Sure enough, only a half mile down the road, there he was, standing outside his vehicle and waving me to pull over. So I pulled over. The policeman was having a bad day or was just one of these guys who didn’t like dealing with teenagers. I received the standard ‘let me see your license and registration’ comments. I asked what the problem was and he told me that ‘the problem is you’re getting a citation for driving 38 mph in a 25 mph zone’. That can’t possibly be officer. I just looked at my speedometer and I was only traveling about 28. “38 kid, maybe you need some glasses too”.
I had just finished up driver’s education class not too long before this. These were the days when schools had stronger budgets and we actually had an after-school class for all the would-be Mario Andretti’s. I also used to have a pretty decent memory, so I distinctly had remembered that our driving instructor had told us that if ever we get stopped for speeding and the officer had a radar gun, by law he had to show you the result if you requested it. Now, I don’t really know if that was a law or not, but I was absolutely positive that I had been told that it was. So I very politely repeated this ‘fact’ to the officer, “I don’t believe that I was speeding. Can I please see the radar gun results?” The Officer – “nope”. Me – “well I thought you had to show it to me if I asked to see it. Isn’t that the law?” Officer – “not the way I run it kid”. And with that, I was told to have a nice day and sent on my merry way.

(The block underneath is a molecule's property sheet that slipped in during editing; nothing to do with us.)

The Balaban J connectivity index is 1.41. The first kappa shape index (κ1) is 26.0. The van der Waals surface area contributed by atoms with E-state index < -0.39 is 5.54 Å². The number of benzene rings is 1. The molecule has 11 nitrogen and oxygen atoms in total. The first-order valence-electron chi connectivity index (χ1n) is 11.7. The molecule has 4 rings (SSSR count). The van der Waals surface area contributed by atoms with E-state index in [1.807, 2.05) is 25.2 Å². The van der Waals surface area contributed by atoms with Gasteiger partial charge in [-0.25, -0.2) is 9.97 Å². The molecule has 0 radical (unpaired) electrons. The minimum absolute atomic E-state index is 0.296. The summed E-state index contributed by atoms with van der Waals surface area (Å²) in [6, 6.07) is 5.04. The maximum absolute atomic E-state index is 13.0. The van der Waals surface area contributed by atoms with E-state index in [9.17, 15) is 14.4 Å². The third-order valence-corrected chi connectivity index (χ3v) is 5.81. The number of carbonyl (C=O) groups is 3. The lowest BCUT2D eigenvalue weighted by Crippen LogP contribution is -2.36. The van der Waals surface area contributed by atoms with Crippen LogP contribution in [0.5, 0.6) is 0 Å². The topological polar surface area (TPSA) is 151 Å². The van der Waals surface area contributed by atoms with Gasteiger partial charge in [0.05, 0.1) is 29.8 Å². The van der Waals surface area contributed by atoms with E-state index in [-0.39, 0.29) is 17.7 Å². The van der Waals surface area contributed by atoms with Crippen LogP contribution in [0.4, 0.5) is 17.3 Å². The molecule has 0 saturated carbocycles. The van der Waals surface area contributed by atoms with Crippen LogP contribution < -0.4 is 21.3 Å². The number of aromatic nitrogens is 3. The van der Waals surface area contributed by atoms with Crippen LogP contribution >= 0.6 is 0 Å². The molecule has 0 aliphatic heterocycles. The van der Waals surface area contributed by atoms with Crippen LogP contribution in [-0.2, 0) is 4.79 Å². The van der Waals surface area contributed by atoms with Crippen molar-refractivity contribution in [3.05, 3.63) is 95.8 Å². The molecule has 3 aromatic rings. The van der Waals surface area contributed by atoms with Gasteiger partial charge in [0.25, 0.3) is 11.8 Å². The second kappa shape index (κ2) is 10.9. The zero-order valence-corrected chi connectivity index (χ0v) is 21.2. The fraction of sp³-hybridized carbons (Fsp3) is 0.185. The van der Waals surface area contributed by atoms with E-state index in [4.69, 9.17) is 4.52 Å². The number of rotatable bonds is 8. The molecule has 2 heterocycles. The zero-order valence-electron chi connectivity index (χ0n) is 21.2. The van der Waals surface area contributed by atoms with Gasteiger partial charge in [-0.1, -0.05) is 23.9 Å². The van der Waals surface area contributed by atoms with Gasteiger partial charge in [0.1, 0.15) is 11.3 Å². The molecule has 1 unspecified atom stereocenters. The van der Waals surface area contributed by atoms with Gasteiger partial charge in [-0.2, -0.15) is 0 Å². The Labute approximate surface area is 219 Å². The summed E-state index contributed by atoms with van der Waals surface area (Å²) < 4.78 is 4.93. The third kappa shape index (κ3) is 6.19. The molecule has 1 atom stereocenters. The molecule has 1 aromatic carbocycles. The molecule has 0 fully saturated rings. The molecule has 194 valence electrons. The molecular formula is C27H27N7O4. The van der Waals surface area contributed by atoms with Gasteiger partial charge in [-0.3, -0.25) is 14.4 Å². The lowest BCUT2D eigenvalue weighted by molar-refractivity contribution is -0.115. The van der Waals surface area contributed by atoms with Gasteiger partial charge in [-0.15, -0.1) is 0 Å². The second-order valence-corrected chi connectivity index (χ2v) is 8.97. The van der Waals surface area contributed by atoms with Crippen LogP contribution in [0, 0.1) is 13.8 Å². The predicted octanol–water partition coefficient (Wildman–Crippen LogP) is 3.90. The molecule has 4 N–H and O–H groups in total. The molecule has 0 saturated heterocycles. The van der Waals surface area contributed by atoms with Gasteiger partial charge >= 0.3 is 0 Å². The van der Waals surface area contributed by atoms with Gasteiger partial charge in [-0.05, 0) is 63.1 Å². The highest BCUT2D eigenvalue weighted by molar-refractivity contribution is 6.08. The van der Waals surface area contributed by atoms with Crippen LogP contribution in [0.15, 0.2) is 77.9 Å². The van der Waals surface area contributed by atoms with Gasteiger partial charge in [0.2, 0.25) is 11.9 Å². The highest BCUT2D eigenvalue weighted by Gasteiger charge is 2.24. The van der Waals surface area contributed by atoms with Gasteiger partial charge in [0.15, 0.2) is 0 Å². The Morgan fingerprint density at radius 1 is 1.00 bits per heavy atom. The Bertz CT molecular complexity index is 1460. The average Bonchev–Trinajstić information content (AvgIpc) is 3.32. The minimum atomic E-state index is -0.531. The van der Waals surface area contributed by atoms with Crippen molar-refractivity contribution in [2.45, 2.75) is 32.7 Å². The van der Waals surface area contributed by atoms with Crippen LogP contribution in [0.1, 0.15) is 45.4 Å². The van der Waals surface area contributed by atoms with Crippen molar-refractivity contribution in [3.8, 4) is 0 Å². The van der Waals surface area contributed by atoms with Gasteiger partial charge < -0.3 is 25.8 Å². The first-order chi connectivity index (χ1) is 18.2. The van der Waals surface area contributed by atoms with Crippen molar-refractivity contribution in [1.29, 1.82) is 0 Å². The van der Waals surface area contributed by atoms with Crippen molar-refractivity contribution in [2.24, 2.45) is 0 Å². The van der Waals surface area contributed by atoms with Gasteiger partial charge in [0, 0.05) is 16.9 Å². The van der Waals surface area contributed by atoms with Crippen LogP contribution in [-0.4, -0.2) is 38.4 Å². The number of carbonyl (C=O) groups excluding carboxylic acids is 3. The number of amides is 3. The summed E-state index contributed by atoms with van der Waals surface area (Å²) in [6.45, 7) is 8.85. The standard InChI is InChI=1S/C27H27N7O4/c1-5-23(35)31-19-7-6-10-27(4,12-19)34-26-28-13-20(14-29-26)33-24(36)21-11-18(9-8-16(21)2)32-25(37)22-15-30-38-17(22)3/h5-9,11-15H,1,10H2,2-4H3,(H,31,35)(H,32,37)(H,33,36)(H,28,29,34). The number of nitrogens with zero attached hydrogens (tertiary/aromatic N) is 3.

On the reverse of the speeding ticket there were instructions on how to pay and how to plead out if you wanted a court appearance. I had to phone in a ‘not guilty’ plea if I wanted a court appearance and had to do this within 48 hours. So I picked up the phone and made my call. I wasn’t guilty, damn it, and I intended to tell all about my story.